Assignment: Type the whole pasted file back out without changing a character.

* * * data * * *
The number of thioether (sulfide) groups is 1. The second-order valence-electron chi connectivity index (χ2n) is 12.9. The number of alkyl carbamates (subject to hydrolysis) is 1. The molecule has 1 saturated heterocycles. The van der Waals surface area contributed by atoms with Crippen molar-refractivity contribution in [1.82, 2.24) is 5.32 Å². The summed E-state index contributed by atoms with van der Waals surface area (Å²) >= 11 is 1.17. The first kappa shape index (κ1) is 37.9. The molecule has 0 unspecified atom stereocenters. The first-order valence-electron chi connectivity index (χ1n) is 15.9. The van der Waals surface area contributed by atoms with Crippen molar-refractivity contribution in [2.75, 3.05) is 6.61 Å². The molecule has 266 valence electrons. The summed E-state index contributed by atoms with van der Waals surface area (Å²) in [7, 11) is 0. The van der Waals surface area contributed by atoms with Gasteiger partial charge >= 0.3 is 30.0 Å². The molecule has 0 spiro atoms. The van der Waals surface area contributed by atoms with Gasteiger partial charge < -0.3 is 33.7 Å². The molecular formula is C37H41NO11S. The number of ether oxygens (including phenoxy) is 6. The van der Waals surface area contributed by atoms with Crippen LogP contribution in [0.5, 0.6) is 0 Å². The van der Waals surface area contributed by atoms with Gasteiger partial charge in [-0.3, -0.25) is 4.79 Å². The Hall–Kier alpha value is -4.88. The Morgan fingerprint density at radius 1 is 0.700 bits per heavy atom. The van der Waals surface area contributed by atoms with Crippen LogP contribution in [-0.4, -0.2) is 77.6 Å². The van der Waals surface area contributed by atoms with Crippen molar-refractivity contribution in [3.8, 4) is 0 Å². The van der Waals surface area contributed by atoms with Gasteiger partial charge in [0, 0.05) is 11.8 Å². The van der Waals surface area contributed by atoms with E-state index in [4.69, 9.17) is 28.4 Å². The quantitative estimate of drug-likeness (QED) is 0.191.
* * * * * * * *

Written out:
The number of thioether (sulfide) groups is 1. The second-order valence-electron chi connectivity index (χ2n) is 12.9. The number of alkyl carbamates (subject to hydrolysis) is 1. The molecule has 1 saturated heterocycles. The van der Waals surface area contributed by atoms with Crippen molar-refractivity contribution in [1.82, 2.24) is 5.32 Å². The summed E-state index contributed by atoms with van der Waals surface area (Å²) >= 11 is 1.17. The first kappa shape index (κ1) is 37.9. The molecule has 0 unspecified atom stereocenters. The first-order valence-electron chi connectivity index (χ1n) is 15.9. The van der Waals surface area contributed by atoms with Crippen molar-refractivity contribution in [2.75, 3.05) is 6.61 Å². The molecule has 266 valence electrons. The summed E-state index contributed by atoms with van der Waals surface area (Å²) in [7, 11) is 0. The van der Waals surface area contributed by atoms with Gasteiger partial charge >= 0.3 is 30.0 Å². The molecule has 0 spiro atoms. The van der Waals surface area contributed by atoms with Gasteiger partial charge < -0.3 is 33.7 Å². The molecular formula is C37H41NO11S. The number of ether oxygens (including phenoxy) is 6. The van der Waals surface area contributed by atoms with Crippen LogP contribution in [0.5, 0.6) is 0 Å². The van der Waals surface area contributed by atoms with Gasteiger partial charge in [-0.3, -0.25) is 4.79 Å². The Hall–Kier alpha value is -4.88. The Morgan fingerprint density at radius 1 is 0.700 bits per heavy atom. The van der Waals surface area contributed by atoms with Crippen LogP contribution in [-0.4, -0.2) is 77.6 Å². The van der Waals surface area contributed by atoms with Crippen molar-refractivity contribution in [3.8, 4) is 0 Å². The van der Waals surface area contributed by atoms with Gasteiger partial charge in [0, 0.05) is 11.8 Å². The van der Waals surface area contributed by atoms with E-state index in [4.69, 9.17) is 28.4 Å². The quantitative estimate of drug-likeness (QED) is 0.191.